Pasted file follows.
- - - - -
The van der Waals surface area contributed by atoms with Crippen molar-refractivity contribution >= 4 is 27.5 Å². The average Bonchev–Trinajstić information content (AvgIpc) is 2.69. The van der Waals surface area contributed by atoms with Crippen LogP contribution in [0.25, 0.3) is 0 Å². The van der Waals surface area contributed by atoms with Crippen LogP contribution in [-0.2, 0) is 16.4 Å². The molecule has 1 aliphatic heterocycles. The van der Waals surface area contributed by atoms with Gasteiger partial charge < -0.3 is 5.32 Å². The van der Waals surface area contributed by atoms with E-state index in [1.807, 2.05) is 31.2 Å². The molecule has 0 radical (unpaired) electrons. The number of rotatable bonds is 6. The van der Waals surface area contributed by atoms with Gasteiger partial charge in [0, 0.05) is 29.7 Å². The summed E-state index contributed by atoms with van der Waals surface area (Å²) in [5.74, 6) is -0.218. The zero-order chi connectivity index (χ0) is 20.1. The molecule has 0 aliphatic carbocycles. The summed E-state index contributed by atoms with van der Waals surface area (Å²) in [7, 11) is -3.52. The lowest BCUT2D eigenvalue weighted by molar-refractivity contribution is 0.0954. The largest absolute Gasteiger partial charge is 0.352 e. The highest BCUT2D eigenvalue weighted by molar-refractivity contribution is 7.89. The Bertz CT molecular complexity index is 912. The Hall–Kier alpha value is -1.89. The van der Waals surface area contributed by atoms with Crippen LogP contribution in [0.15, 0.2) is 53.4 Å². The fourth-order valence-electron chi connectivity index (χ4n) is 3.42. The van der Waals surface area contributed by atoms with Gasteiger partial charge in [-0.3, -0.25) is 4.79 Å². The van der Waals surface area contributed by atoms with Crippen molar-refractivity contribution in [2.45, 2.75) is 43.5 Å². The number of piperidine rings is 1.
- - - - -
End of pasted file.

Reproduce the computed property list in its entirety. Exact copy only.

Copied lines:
The van der Waals surface area contributed by atoms with Crippen molar-refractivity contribution >= 4 is 27.5 Å². The average Bonchev–Trinajstić information content (AvgIpc) is 2.69. The van der Waals surface area contributed by atoms with Crippen LogP contribution in [0.25, 0.3) is 0 Å². The van der Waals surface area contributed by atoms with Crippen LogP contribution in [-0.2, 0) is 16.4 Å². The molecule has 1 aliphatic heterocycles. The van der Waals surface area contributed by atoms with Gasteiger partial charge < -0.3 is 5.32 Å². The van der Waals surface area contributed by atoms with E-state index in [1.807, 2.05) is 31.2 Å². The molecule has 0 radical (unpaired) electrons. The number of rotatable bonds is 6. The van der Waals surface area contributed by atoms with Gasteiger partial charge in [0, 0.05) is 29.7 Å². The summed E-state index contributed by atoms with van der Waals surface area (Å²) in [5.74, 6) is -0.218. The zero-order chi connectivity index (χ0) is 20.1. The molecule has 0 aliphatic carbocycles. The summed E-state index contributed by atoms with van der Waals surface area (Å²) in [7, 11) is -3.52. The lowest BCUT2D eigenvalue weighted by molar-refractivity contribution is 0.0954. The largest absolute Gasteiger partial charge is 0.352 e. The highest BCUT2D eigenvalue weighted by molar-refractivity contribution is 7.89. The Bertz CT molecular complexity index is 912. The Hall–Kier alpha value is -1.89. The van der Waals surface area contributed by atoms with Crippen LogP contribution in [0.15, 0.2) is 53.4 Å². The fourth-order valence-electron chi connectivity index (χ4n) is 3.42. The van der Waals surface area contributed by atoms with Gasteiger partial charge in [-0.3, -0.25) is 4.79 Å². The van der Waals surface area contributed by atoms with Crippen molar-refractivity contribution in [2.45, 2.75) is 43.5 Å². The number of piperidine rings is 1.